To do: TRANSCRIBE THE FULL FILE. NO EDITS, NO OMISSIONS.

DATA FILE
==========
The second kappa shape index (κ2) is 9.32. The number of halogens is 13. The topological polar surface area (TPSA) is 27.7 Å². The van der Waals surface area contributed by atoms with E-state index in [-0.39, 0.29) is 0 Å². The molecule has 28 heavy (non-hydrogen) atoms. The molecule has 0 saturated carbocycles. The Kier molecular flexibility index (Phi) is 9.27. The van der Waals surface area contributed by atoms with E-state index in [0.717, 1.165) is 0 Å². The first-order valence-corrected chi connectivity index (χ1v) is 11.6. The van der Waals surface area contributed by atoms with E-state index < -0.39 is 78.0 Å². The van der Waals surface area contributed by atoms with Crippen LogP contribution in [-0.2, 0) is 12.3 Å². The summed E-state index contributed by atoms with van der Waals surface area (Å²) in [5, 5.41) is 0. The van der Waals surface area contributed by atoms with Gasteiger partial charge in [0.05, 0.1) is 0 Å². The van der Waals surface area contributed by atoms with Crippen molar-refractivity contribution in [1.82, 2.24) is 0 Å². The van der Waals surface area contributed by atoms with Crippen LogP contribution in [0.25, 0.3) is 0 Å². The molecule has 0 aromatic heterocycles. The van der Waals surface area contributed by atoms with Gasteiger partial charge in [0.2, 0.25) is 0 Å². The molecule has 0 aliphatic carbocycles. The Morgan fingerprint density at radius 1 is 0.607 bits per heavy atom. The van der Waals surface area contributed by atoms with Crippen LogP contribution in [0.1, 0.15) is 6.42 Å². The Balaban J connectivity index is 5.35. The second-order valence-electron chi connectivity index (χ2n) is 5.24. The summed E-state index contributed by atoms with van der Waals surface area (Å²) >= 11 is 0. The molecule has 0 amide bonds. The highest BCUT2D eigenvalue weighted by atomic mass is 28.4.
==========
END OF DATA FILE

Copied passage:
The second kappa shape index (κ2) is 9.32. The number of halogens is 13. The topological polar surface area (TPSA) is 27.7 Å². The van der Waals surface area contributed by atoms with E-state index in [-0.39, 0.29) is 0 Å². The molecule has 28 heavy (non-hydrogen) atoms. The molecule has 0 saturated carbocycles. The Kier molecular flexibility index (Phi) is 9.27. The van der Waals surface area contributed by atoms with E-state index in [0.717, 1.165) is 0 Å². The first-order valence-corrected chi connectivity index (χ1v) is 11.6. The van der Waals surface area contributed by atoms with E-state index < -0.39 is 78.0 Å². The van der Waals surface area contributed by atoms with Crippen LogP contribution in [-0.2, 0) is 12.3 Å². The summed E-state index contributed by atoms with van der Waals surface area (Å²) in [5, 5.41) is 0. The van der Waals surface area contributed by atoms with Gasteiger partial charge in [0.05, 0.1) is 0 Å². The van der Waals surface area contributed by atoms with Crippen molar-refractivity contribution in [1.82, 2.24) is 0 Å². The van der Waals surface area contributed by atoms with Crippen LogP contribution in [0.25, 0.3) is 0 Å². The molecule has 0 aromatic heterocycles. The van der Waals surface area contributed by atoms with Gasteiger partial charge in [0.2, 0.25) is 0 Å². The molecule has 0 aliphatic carbocycles. The Morgan fingerprint density at radius 1 is 0.607 bits per heavy atom. The van der Waals surface area contributed by atoms with Crippen LogP contribution in [0.1, 0.15) is 6.42 Å². The Balaban J connectivity index is 5.35. The second-order valence-electron chi connectivity index (χ2n) is 5.24. The summed E-state index contributed by atoms with van der Waals surface area (Å²) >= 11 is 0. The molecule has 0 amide bonds. The highest BCUT2D eigenvalue weighted by atomic mass is 28.4.